Naufragic Architecture and a Theory of Failure

Designed to move across water, ships sink when they are unable to perform their anthropogenic function; in other words, when they fail as watertight works of nautical architecture. Yet the topside cycles of repair and refitting do not end even as the wrecked ship is absorbed into the underwater environment. Marine colonizers repurpose the structure according to their own designs, in a process of ‘naufragic architecture’, that produces an animate, corporeal machine (in Levi Bryant’s terms). This extrahuman, machinic architecture confuses UNESCO's domains of ‘natural’ and ‘cultural’ heritage. Further, while viewing underwater heritage as a mere ‘resource’ commodifies the site for potential human extraction, learning how the site itself works for or against the generation of biodiverse ecosystems would lead to more productive archaeological interactions. Naufragic architecture depends on the toxicity of construction materials, cargo, and surrounding seafloor, so as works-in-progress, shipwrecks should be considered sources—of contamination, biodiversity, nutrients, knowledge—rather than merely resources.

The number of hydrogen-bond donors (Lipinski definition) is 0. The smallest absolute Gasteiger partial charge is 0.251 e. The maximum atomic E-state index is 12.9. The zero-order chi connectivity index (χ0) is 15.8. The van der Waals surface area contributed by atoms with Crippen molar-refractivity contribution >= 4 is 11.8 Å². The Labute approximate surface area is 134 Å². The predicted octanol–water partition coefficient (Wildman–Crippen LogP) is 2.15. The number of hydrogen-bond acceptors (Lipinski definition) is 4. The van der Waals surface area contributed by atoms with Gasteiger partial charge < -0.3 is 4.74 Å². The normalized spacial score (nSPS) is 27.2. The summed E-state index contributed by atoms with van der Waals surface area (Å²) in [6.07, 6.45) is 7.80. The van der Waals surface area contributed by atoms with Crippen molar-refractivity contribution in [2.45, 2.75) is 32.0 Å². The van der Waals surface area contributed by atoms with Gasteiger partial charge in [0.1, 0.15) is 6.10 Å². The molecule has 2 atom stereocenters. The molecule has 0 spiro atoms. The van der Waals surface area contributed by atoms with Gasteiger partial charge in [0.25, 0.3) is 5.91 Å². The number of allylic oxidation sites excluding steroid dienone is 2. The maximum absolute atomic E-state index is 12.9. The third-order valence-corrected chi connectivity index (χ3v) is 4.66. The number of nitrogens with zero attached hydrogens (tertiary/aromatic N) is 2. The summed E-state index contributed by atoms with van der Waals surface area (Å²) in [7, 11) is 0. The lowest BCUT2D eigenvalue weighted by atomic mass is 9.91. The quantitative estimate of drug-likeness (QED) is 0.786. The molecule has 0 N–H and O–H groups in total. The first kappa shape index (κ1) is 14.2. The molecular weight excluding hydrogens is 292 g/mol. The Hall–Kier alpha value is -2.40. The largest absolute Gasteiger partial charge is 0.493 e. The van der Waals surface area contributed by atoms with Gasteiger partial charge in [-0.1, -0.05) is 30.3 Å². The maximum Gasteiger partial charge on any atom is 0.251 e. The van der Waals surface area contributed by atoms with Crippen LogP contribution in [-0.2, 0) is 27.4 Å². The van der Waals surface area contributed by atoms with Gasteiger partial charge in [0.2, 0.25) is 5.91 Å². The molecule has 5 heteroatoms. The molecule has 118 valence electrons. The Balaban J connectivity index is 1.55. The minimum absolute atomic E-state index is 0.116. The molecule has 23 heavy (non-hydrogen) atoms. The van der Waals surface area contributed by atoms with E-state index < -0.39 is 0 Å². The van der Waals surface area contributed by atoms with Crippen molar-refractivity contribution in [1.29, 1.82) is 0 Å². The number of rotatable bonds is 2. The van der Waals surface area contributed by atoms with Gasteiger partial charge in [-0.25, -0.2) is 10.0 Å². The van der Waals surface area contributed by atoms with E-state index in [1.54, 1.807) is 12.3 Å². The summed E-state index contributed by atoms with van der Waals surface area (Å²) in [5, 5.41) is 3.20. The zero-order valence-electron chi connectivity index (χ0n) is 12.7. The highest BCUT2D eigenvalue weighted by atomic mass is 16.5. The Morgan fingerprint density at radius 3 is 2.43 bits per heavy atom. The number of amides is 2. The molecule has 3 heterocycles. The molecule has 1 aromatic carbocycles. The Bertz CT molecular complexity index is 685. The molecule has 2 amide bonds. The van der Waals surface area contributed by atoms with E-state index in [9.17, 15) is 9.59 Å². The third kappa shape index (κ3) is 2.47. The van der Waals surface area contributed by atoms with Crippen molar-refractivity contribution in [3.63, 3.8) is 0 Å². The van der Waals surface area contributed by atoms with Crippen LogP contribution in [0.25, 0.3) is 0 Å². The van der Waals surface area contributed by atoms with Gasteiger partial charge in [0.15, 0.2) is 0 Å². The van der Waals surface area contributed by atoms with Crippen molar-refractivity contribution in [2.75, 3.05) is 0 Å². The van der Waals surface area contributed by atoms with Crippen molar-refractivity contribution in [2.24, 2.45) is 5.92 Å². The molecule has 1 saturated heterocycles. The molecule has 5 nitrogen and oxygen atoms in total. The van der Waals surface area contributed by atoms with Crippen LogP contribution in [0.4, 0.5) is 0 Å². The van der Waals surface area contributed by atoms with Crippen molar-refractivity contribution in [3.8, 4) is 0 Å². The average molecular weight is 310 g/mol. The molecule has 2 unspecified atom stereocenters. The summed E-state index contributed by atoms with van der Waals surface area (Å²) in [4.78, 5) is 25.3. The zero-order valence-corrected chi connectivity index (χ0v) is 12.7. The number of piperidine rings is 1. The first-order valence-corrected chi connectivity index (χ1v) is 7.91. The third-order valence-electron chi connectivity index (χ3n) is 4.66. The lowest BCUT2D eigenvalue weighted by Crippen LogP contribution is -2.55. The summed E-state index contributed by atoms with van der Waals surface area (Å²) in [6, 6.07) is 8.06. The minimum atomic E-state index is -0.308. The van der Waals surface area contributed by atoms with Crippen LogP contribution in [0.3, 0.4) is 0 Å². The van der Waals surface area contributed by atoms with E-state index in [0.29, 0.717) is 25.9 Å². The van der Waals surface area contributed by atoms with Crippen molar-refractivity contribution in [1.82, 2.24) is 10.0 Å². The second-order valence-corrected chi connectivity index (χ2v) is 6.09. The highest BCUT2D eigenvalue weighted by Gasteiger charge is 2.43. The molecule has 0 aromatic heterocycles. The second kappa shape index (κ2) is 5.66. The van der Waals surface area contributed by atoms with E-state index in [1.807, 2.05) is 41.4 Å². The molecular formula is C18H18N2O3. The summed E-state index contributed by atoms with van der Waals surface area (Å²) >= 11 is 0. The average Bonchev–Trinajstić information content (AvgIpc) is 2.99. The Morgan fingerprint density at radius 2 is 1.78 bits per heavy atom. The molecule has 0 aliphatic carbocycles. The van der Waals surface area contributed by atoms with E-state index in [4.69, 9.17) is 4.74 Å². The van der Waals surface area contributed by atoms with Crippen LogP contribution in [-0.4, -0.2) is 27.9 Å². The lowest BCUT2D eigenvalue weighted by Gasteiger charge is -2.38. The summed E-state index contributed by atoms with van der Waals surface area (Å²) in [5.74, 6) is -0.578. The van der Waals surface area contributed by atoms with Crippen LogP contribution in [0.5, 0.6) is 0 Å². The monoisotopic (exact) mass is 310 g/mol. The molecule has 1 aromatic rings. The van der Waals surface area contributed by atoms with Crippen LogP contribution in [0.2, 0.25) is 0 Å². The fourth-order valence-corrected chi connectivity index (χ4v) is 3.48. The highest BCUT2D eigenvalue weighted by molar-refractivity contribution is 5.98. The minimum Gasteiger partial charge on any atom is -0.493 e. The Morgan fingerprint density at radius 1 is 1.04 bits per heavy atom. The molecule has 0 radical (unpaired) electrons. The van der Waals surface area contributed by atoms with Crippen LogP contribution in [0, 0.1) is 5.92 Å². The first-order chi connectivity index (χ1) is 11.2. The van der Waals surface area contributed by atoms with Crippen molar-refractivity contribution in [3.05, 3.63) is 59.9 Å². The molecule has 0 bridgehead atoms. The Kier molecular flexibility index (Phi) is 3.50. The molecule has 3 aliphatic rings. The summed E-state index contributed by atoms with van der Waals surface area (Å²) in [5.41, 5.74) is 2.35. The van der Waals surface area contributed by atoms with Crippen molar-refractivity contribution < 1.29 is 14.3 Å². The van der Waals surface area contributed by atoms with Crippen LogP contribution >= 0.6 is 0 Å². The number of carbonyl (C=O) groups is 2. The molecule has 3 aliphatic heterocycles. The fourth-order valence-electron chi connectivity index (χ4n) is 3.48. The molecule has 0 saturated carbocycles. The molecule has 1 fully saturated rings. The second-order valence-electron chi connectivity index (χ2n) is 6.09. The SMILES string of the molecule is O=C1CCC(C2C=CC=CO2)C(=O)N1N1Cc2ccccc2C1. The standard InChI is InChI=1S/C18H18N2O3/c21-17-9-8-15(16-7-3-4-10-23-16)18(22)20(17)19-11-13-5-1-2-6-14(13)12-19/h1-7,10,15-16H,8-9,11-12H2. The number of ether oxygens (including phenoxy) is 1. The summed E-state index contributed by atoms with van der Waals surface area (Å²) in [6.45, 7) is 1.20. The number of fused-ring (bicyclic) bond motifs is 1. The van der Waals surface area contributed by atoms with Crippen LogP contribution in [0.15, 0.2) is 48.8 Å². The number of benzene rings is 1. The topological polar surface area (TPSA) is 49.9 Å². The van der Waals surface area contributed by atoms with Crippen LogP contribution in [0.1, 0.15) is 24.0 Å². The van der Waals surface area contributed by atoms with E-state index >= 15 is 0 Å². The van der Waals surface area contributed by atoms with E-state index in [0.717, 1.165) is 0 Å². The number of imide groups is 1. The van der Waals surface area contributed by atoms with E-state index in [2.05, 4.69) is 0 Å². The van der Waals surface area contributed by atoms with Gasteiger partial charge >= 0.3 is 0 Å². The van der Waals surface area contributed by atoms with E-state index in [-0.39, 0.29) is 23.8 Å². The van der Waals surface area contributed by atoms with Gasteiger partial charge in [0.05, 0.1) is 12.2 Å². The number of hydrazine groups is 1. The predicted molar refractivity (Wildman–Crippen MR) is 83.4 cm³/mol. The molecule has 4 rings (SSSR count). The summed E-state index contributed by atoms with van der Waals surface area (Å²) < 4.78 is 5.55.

Studies shipwrecks and submerged prehistoric landscapes

Sci-Art, Art History, Colonialism, Archaeology, Studio Art, Interdisciplinary Studies, Critical Methods of Inquiry

Nautical Archaeology, Archaeological Science, Archaeological Theory, Art History, Studio Art, Speculative Philosophy, Ancient Near Eastern Studies, Speculative Fiction

SARA RICH

Sara Rich is a maritime archaeologist, art historian, artist, and author of speculative fiction. She is currently Assistant Professor of Honors and Interdisciplinary Studies at Coastal Carolina University. Her academic books include Shipwreck Hauntography: Underwater Ruins and the Uncanny (Amsterdam University Press, 2021), Closer to Dust (Punctum, 2021), Shipwrecks and Provenance (Archaeopress, 2018), and Cedar Forests, Cedar Ships (Archaeopress, 2017). She is frantically finishing manuscripts for Contemporary Philosophy for Maritime Archaeology (co-edited with Peter Campbell; Sidestone, 2022) and Mushroom (series Object Lessons; Bloomsbury, 2022). She tries and mostly fails to post new work on academia.edu, her barebones website (where you can also find art and fiction), and Twitter @wracksandruins (where you can mostly find photos of her dogs and swamp romps).